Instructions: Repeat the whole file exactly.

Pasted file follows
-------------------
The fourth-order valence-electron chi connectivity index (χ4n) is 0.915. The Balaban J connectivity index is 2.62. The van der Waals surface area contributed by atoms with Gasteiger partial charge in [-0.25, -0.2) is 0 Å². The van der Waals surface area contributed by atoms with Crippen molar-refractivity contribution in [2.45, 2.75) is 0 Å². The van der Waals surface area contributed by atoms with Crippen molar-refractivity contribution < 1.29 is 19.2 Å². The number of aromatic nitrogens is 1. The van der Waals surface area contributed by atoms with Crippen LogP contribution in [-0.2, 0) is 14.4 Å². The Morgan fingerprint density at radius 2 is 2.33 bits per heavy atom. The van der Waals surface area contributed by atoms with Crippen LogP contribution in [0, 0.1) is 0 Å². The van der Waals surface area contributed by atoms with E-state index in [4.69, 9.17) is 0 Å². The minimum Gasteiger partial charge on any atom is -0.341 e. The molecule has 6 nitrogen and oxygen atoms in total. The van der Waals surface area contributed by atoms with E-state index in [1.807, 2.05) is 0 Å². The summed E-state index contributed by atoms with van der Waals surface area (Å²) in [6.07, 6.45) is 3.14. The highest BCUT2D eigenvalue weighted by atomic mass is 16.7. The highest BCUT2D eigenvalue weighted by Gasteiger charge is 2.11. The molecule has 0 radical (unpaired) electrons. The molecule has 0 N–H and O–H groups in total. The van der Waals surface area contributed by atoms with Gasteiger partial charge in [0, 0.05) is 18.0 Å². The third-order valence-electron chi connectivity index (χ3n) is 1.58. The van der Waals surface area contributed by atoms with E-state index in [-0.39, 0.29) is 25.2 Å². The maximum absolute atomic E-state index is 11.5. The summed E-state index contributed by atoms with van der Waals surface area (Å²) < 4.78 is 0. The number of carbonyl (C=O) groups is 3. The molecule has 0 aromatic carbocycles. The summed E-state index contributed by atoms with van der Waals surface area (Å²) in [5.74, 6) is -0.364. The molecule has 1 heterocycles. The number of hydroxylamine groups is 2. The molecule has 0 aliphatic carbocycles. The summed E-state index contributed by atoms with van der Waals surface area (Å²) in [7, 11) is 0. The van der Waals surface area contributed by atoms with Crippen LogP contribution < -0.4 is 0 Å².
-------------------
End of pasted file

The fourth-order valence-electron chi connectivity index (χ4n) is 0.915. The Balaban J connectivity index is 2.62. The van der Waals surface area contributed by atoms with Gasteiger partial charge in [-0.25, -0.2) is 0 Å². The van der Waals surface area contributed by atoms with Crippen molar-refractivity contribution in [2.45, 2.75) is 0 Å². The van der Waals surface area contributed by atoms with Crippen molar-refractivity contribution < 1.29 is 19.2 Å². The number of aromatic nitrogens is 1. The van der Waals surface area contributed by atoms with Crippen LogP contribution in [-0.2, 0) is 14.4 Å². The Morgan fingerprint density at radius 2 is 2.33 bits per heavy atom. The van der Waals surface area contributed by atoms with Crippen LogP contribution in [0, 0.1) is 0 Å². The van der Waals surface area contributed by atoms with E-state index in [4.69, 9.17) is 0 Å². The minimum Gasteiger partial charge on any atom is -0.341 e. The molecule has 6 nitrogen and oxygen atoms in total. The van der Waals surface area contributed by atoms with E-state index in [1.807, 2.05) is 0 Å². The summed E-state index contributed by atoms with van der Waals surface area (Å²) in [6.07, 6.45) is 3.14. The highest BCUT2D eigenvalue weighted by atomic mass is 16.7. The highest BCUT2D eigenvalue weighted by Gasteiger charge is 2.11. The molecule has 0 radical (unpaired) electrons. The molecule has 0 N–H and O–H groups in total. The van der Waals surface area contributed by atoms with Gasteiger partial charge in [0, 0.05) is 18.0 Å². The third-order valence-electron chi connectivity index (χ3n) is 1.58. The van der Waals surface area contributed by atoms with E-state index in [-0.39, 0.29) is 25.2 Å². The maximum absolute atomic E-state index is 11.5. The summed E-state index contributed by atoms with van der Waals surface area (Å²) < 4.78 is 0. The number of carbonyl (C=O) groups is 3. The molecule has 0 aromatic carbocycles. The summed E-state index contributed by atoms with van der Waals surface area (Å²) in [5.74, 6) is -0.364. The molecule has 1 heterocycles. The number of hydroxylamine groups is 2. The molecule has 0 aliphatic carbocycles. The summed E-state index contributed by atoms with van der Waals surface area (Å²) in [7, 11) is 0. The van der Waals surface area contributed by atoms with Crippen LogP contribution < -0.4 is 0 Å².